According to legend, a Chimera – a mythical beast with the body and head of a lion, a tail with the head of a snake and a goats head rising from its back – breathed fire in the area causing the rocks to catch fire.
In reality, the flames are fuelled by methane and hydrogen gas escaping from underground.
Burning Flames of Chimaera is at Kuzdere, 07980 Kemer/Antalya.
6- Mount Tahtali
As one of the tallest mountains in the Taurus Mountains, Mount Tahtali is both a natural wonder and one steeped in legend.
The mountain goes by another name; Mount Olympus. Mount Olympus is where Zeus, the ancient Greek god of sky and thunder, resided during the summer months.
The mountain is 2365m (7762ft) high and is one of only three mountains in the world that rises from the sea.
From its peak, views of the entire coastline are visible.
The aerial tramway takes visitors to the mountain’s summit and is the second-longest tramway in Europe.
Mount Tahtali is at Beycik, 07982 Kemer/Antalya.
7- Fairy Chimneys
The Fairy Chimneys of Cappadocia are unusual and a must-visit natural landmark in Turkey to see while travelling around the country.
The unique rock formations were formed millions of years ago following an ancient volcanic eruption.
Once the ash settled, it formed a soft rock which was gradually eroded by wind and water.
Harder rock was left behind, forming the fairy chimneys.
The tallest fairy chimney is 4.5m(130ft) tall.
The region has drawn people to these unique formations for centuries.
Christians fleeing Roman persecution fled to the area and created living quarters from the soft rock which allowed them to hide from view amongst the towering chimneys.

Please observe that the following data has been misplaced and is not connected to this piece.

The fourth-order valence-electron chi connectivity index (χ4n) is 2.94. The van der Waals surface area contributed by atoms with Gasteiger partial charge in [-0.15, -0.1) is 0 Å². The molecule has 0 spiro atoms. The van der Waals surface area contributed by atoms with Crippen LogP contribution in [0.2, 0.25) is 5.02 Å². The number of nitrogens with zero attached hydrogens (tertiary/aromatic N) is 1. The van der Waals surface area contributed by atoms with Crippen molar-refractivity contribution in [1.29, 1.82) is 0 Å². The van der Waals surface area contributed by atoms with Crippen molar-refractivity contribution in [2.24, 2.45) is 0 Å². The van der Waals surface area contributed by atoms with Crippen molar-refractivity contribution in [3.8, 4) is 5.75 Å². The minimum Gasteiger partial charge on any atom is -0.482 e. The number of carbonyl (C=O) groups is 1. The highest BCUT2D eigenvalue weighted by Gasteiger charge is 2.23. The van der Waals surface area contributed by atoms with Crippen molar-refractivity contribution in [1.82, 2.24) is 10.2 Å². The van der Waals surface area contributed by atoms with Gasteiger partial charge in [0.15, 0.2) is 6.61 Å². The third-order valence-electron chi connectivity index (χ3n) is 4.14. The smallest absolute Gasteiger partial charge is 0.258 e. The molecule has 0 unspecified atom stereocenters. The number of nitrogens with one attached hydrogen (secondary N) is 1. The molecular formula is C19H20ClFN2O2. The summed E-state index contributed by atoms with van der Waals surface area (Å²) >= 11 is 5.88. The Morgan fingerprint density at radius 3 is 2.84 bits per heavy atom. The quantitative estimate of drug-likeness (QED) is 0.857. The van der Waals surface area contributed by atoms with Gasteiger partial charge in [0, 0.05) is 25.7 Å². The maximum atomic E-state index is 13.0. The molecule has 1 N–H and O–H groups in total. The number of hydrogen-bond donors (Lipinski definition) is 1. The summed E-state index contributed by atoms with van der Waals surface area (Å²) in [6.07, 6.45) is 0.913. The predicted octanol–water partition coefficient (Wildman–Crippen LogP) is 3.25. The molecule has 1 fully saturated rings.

Fairy Chimneys is at Zelve Yolu, 50500 Çavuşin/Avanos/Nevşehir.
8- Mount Nemrut
Mount Nemrut is an incredible natural landmark topped with some of Turkey’s history, making it also one of the most important historical landmarks.
The mountain’s summit is 2150m (7053ft) high and offers spectacular views over the surrounding Taurus mountain range.
The top of the mountain is a mausoleum and is dotted with carved stone heads of gods like Apollo, son of Zeus, and Helios, the god of the Sun.
The mountain and its stone heads are only accessible during the summer, as it is covered in heavy snow and ice for the rest of the year.
Mount Nemrut is at 02402 Kayadibi/Kâhta/Adıyaman.
Pamukkale, translating to ‘cotton castle’, is a natural phenomenon and must-visit landmark.
Pamukkale is a series of calcite travertines or terraces that flow into each other with water rich in minerals and built up from limestone deposits.
One of Turkey’s most photogenic locations, Pamukkale features tranquil blue waters edged in white.
Both colours are created from the minerals that flow through the waters.
Close to the terraces is the ancient city of Hierapolis, a Greek-Roman city which is well preserved and worth a visit in itself.
Within the city are the remains of a bathhouse, where it is still possible to bathe in the warm, mineral-rich waters in picturesque surroundings.
Pamukkale is at 20190 Pamukkale/Denizli.
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10- Hagia Sophia
An important landmark from the Byzantine and Ottoman Empires, Hagia Sophia is an architectural marvel.
Hagia Sophia was initially built as a Christian basilica more than 1500 years ago, before spending time as a mosque.
Today it serves as a museum.
The Hagia Sophia has had many forms during its history.
First commissioned by Emperor Constantius in 360AD, the original structure was made from wood.